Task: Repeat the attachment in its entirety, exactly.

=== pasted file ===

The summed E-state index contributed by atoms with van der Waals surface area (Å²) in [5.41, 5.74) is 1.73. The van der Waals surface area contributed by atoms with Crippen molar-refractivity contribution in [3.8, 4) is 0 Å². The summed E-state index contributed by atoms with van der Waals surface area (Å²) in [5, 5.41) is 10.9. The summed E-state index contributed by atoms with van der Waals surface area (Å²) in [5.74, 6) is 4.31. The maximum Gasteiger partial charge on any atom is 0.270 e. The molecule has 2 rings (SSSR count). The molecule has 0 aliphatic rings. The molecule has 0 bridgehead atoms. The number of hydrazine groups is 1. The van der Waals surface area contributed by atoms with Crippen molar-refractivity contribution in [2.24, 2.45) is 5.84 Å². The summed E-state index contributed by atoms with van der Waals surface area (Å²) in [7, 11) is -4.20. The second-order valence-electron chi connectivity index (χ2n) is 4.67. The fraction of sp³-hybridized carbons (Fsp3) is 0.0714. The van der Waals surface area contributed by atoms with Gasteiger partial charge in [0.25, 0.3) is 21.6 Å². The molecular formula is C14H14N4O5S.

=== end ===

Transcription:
The summed E-state index contributed by atoms with van der Waals surface area (Å²) in [5.41, 5.74) is 1.73. The van der Waals surface area contributed by atoms with Crippen molar-refractivity contribution in [3.8, 4) is 0 Å². The summed E-state index contributed by atoms with van der Waals surface area (Å²) in [5, 5.41) is 10.9. The summed E-state index contributed by atoms with van der Waals surface area (Å²) in [5.74, 6) is 4.31. The maximum Gasteiger partial charge on any atom is 0.270 e. The molecule has 2 rings (SSSR count). The molecule has 0 aliphatic rings. The molecule has 0 bridgehead atoms. The number of hydrazine groups is 1. The van der Waals surface area contributed by atoms with Crippen molar-refractivity contribution in [2.24, 2.45) is 5.84 Å². The summed E-state index contributed by atoms with van der Waals surface area (Å²) in [7, 11) is -4.20. The second-order valence-electron chi connectivity index (χ2n) is 4.67. The fraction of sp³-hybridized carbons (Fsp3) is 0.0714. The van der Waals surface area contributed by atoms with Gasteiger partial charge in [0.25, 0.3) is 21.6 Å². The molecular formula is C14H14N4O5S.